Ongoing uncertainty in the currency markets
The last few weeks have been very busy here at Smart Currency Exchange, thanks to the ongoing uncertainty about the position of Greece, and indeed the UK, in Europe.
As you are aware, 2015 has been a good one for sterling so far, thanks in the most part to a weakening euro and negative sentiment coming from the continent – and despite the British economy toying with negative inflation in April. For more information on these external factors, and how they affected sterling between January and May, check out our latest Forbes blog.
The currency markets in June have been almost unilaterally focussed on sentiment surrounding the talks between Greece and its creditors. As the month began, the possibility that Greece was close to a deal encouraged the single currency to gain almost 4% against sterling in the first four days of the month – although sterling was also affected by the talks surrounding the European Union (EU) Referendum; GBP/EUR slipped from 1.3981 on 29th May to 1.3608 by 5th June, meaning the price of a €300,000 property in pounds increased by almost £6,000 in just a week.
This theme has continued this month, with the strength of the GBP/EUR rate largely depending on the feeling coming from Greece – for example, when the first payment of the month was delayed, the euro began to weaken again, giving sterling the chance to steam ahead. The exception to this, of course, was seen on Tuesday 23rd June – market commentators became convinced that a deal was close to allow Greece to avoid defaulting, and the euro responded by weakening almost 2 cents against sterling; the exact opposite of what you would presume, and allowing sterling to hit close to an eight year high. This just goes to show how impossible it is to predict currency markets – even for the experts.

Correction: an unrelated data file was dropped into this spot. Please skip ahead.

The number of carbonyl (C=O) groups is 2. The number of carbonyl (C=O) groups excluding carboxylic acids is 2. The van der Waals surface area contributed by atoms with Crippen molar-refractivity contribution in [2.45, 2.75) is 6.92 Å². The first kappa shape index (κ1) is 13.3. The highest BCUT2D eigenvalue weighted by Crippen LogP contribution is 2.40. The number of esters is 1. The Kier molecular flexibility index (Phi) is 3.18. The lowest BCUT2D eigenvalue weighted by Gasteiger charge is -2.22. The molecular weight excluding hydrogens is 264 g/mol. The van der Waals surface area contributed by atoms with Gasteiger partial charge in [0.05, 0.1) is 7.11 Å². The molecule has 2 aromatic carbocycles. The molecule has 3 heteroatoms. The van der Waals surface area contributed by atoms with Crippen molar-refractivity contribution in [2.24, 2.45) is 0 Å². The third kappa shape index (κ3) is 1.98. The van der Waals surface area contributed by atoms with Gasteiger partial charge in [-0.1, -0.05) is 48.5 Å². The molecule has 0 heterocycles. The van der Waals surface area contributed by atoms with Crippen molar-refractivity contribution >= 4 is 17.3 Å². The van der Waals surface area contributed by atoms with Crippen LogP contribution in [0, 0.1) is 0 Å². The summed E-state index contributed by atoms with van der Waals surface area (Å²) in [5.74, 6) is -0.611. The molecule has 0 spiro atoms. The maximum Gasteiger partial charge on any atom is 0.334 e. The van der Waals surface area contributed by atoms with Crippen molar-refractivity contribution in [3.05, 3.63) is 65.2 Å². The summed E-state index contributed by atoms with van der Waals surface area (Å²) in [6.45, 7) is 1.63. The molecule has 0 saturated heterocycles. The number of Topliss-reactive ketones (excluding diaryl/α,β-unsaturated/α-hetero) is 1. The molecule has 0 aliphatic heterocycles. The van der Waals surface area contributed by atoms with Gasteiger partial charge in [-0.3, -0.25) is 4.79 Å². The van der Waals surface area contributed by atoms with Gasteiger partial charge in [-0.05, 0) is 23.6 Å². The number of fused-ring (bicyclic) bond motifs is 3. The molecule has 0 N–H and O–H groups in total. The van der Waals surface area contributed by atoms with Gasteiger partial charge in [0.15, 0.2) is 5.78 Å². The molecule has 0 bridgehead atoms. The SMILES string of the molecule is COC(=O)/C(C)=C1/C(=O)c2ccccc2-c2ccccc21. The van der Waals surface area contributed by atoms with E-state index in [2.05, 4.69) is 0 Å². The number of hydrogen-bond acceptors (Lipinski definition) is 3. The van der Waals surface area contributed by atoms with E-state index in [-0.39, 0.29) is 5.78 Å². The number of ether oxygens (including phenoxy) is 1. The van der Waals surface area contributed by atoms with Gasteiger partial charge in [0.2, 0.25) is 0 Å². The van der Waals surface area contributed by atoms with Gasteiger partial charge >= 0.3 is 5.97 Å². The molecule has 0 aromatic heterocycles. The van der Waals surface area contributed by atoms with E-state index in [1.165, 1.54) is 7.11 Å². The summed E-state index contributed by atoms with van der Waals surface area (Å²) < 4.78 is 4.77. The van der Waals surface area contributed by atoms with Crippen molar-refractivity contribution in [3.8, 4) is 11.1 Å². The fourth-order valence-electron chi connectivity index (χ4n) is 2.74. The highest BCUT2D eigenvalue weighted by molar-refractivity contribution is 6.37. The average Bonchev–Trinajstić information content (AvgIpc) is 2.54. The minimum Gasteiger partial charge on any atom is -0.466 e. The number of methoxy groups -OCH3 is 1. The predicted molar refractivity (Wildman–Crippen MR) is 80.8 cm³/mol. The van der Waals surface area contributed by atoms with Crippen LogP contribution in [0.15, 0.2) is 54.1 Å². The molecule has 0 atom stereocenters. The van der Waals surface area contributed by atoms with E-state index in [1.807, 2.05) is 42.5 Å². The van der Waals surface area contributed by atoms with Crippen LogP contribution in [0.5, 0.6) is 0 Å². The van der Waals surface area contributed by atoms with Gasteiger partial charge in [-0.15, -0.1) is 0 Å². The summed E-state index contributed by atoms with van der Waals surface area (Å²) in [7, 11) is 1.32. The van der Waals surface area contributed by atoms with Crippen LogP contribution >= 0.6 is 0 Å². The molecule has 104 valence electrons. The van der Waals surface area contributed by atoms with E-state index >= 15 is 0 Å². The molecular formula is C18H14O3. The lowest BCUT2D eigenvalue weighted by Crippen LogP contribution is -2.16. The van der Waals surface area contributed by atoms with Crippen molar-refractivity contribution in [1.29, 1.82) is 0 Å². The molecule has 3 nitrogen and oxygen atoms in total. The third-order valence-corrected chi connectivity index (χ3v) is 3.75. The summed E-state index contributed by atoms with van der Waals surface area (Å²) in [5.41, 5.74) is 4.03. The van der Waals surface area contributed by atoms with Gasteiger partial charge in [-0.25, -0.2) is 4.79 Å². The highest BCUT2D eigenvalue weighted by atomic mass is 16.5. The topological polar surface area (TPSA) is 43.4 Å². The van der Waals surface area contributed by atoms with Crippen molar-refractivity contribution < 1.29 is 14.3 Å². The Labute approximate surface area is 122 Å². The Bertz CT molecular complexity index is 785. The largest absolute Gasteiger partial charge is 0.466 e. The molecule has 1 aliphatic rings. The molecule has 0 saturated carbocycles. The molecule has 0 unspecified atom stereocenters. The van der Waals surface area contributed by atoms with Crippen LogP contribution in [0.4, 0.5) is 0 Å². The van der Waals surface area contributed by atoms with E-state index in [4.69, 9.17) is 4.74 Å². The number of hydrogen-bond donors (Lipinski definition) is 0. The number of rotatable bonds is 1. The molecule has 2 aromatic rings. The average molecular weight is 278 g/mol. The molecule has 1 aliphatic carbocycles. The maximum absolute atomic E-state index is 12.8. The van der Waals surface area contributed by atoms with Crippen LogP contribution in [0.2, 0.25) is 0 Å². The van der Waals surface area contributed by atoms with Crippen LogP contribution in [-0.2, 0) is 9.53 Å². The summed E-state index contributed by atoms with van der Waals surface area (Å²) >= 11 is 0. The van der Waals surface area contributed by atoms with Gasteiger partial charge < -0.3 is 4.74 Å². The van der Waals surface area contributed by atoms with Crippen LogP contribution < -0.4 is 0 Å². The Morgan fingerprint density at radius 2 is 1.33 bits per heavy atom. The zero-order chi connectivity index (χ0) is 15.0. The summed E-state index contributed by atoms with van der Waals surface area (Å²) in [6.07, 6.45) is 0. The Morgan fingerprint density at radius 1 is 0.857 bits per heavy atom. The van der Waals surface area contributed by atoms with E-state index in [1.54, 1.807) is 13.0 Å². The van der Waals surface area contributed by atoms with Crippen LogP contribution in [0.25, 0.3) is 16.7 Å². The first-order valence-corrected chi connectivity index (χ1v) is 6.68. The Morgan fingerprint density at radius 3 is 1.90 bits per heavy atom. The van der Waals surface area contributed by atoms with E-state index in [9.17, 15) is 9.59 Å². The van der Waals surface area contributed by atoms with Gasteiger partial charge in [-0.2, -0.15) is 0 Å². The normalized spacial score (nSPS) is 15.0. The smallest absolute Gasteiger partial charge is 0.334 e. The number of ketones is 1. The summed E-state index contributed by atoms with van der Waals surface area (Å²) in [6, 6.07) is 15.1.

The other big talking point for sterling continues to be the position of the UK in the EU. It’s understandable that the possibility of UK leaving the EU would be in the minds of those moving to the continent, but experts believe that any worries are, thus far, unfounded. It remains unclear which way the British people will vote, and we believe that an ‘Out’ vote is unlikely. Market experts are not factoring an exit as a possibility into any thoughts at the current time, especially as we know Cameron wishes to continue negotiations to ensure we stay in, and leading members of both the European Commission and the European Council have stated their intention to address this. This makes it far too soon to even think about the effect that an exit could have on your transfers. If you are worried, please be sure to give us a call today – but we will be sure to keep all clients updated as the situation unfolds and assess any implications on your transfers.